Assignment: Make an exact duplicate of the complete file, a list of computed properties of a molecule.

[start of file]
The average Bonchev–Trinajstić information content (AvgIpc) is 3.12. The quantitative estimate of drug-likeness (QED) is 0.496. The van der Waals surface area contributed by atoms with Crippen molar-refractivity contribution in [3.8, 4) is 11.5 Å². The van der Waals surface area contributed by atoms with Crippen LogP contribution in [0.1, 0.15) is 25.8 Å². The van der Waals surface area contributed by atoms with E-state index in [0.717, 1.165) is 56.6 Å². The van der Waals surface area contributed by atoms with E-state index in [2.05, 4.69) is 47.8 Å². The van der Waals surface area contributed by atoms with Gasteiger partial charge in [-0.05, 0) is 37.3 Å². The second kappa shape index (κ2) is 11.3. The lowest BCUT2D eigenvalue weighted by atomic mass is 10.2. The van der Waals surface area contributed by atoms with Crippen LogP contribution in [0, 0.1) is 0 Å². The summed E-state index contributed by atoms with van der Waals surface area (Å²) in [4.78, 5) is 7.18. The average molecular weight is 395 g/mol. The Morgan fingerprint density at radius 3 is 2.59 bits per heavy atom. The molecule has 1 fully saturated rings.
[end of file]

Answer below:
The average Bonchev–Trinajstić information content (AvgIpc) is 3.12. The quantitative estimate of drug-likeness (QED) is 0.496. The van der Waals surface area contributed by atoms with Crippen molar-refractivity contribution in [3.8, 4) is 11.5 Å². The van der Waals surface area contributed by atoms with Crippen LogP contribution in [0.1, 0.15) is 25.8 Å². The van der Waals surface area contributed by atoms with E-state index in [0.717, 1.165) is 56.6 Å². The van der Waals surface area contributed by atoms with E-state index in [2.05, 4.69) is 47.8 Å². The van der Waals surface area contributed by atoms with Gasteiger partial charge in [-0.05, 0) is 37.3 Å². The second kappa shape index (κ2) is 11.3. The lowest BCUT2D eigenvalue weighted by atomic mass is 10.2. The van der Waals surface area contributed by atoms with Crippen LogP contribution in [0, 0.1) is 0 Å². The summed E-state index contributed by atoms with van der Waals surface area (Å²) in [4.78, 5) is 7.18. The average molecular weight is 395 g/mol. The Morgan fingerprint density at radius 3 is 2.59 bits per heavy atom. The molecule has 1 fully saturated rings.